IMF raises Korea's growth outlook to minus 1.9 percent
The IMF has joined other think tanks in raising Korea’s economic growth outlook for this year after the government's successful efforts to control the coronavirus outbreak.
The IMF on Tuesday projected Korea’s economy to decline 1.9 percent, an improvement from a 2.1 percent drop projected in June.
If Korea’s economy declines as much as the IMF projected, it would be the third best performance among the 39 countries categorized as advanced economies.
Taiwan is expected to see flat growth, while Lithuania is expected to decline 1.8 percent.
Korea’s economic growth this year was raised from the June projection largely thanks to the reopening of Korea’s trading partners that had closed down economic activities due to the spread of the pandemic.
Additionally, the Korean government’s aggressive policies including four supplementary budgets were considered a positive factor in getting Korea’s economy back on its feet.
However, the economy was still considered to decline compared to a year ago due to the resurgence of Covid-19 since mid-August, which has affected the domestic market and the service industry.
Other international think tanks have been favorably revising Korea’s economic growth forecast.
The Organisation for Economic Cooperation and Development (OECD) last month raised Korea’s growth decline from 1.2 percent negative growth to 1 percent negative growth.
Moody’s projects Korea’s growth at a 0.8 percent dip while S&P predicts a 0.9 percent drop and Fitch projected Korea to decline 1.1 percent.
The international agencies’ forecast almost matches the predictions made by other Korean institutions including the Bank of Korea, which projected a 1.3 percent decline while the Korea Development Institute is looking at a 1.1 percent decline.
However, next year’s growth forecast for Korea was lowered 0.1 percentage points from June’s to 2.9 percent.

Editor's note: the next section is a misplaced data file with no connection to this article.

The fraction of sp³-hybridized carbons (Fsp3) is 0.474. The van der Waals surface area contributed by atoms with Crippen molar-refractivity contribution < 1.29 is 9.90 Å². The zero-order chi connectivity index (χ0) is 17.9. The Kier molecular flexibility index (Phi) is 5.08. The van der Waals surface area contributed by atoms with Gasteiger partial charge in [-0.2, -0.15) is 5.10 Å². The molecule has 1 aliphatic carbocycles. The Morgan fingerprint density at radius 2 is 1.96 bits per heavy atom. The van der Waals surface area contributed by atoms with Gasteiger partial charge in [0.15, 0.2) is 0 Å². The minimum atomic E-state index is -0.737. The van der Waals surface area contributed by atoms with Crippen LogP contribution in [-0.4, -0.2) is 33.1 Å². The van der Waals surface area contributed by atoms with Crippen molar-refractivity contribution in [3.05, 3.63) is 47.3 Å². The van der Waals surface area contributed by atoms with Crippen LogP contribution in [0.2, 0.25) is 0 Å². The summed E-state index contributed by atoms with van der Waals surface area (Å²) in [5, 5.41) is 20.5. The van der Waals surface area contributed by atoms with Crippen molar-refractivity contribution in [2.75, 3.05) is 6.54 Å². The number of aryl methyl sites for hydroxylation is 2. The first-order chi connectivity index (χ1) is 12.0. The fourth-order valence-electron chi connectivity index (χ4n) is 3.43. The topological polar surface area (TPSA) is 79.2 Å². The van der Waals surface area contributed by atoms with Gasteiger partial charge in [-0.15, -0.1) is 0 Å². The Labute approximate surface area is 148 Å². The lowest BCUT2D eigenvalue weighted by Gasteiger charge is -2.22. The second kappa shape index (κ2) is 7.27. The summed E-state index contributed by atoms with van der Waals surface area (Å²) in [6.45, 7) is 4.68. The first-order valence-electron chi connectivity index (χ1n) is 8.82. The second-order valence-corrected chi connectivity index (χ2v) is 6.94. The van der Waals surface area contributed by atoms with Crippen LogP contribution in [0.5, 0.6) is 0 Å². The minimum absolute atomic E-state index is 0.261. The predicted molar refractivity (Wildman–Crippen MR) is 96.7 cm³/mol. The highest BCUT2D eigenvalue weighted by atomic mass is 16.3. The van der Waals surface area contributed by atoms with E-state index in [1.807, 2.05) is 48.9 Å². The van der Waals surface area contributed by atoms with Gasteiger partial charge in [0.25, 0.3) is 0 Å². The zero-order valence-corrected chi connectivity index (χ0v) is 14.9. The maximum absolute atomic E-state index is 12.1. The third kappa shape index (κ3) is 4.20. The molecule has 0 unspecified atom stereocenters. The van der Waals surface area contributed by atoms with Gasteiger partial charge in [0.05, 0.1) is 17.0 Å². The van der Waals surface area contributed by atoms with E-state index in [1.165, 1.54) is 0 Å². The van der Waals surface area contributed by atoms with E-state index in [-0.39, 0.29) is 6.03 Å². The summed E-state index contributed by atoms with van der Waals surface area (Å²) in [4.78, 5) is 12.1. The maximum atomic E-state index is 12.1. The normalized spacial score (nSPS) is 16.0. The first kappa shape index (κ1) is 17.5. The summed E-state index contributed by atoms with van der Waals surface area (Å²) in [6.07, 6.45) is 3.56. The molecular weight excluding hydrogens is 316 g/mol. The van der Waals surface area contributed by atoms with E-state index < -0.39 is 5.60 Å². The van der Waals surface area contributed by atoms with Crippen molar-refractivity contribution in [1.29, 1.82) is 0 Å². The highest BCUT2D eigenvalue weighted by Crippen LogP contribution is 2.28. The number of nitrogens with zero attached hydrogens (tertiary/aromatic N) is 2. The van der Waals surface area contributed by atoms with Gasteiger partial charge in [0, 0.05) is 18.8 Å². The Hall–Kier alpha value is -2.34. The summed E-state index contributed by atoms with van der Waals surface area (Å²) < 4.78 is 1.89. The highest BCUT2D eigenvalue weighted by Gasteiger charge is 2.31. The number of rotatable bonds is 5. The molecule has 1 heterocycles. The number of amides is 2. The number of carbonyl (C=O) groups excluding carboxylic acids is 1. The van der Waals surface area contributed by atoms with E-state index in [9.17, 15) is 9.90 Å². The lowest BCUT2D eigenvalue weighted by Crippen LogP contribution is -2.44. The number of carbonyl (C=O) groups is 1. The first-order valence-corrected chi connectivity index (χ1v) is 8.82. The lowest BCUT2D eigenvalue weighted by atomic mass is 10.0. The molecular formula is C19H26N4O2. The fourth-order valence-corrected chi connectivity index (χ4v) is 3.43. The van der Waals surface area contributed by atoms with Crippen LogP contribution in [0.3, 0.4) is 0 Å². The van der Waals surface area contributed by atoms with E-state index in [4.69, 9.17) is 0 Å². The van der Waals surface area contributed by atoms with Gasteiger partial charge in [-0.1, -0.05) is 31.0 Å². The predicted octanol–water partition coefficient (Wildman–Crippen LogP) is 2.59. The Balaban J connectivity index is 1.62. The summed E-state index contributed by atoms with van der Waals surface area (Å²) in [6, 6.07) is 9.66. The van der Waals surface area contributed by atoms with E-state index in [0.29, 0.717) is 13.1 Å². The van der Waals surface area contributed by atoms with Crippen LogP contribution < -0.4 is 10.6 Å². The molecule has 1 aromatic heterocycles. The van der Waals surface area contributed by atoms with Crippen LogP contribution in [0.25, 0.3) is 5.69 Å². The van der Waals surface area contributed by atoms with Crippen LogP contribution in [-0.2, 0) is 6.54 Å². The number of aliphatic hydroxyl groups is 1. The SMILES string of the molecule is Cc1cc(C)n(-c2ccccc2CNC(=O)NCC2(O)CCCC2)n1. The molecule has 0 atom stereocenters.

The IMF projected the world’s economy to fall 4.4 percent, an improvement from a 5.2 percent decline in June. Global trade is now expected to contract 10.3 percent instead of the 11.9 percent drop projected in June.
The United States, which is continuing to see the number of confirmed cases rise, was one of the countries whose economic growth projections have improved significantly.
The IMF projected the U.S. economy to fall 4.3 percent instead of the 8 percent decline projected in June.
Europe is also expected to see improvements as the economy is expected to decline 8.3 percent instead of 10.2 percent.
Japan, on the other hand, saw its economic growth improve, but only by 0.5 percentage points, from a 5.8 percent drop projected in June to 5.3 percent decline.
China’s economy is forecast to further expand from the 1 percent growth projected in June to 1.9 percent, while emerging markets are expected to fall a steeper 3.3 percent instead of the 3.1 percent drop forecast in June.
This is largely because of India, which has been seeing a significant surge in coronavirus cases lately. India’s growth has been revised to a 10.3 percent decline, faster than the 4.5 percent drop projected in June.
BY LEE HO-JEONG [firstname.lastname@example.org]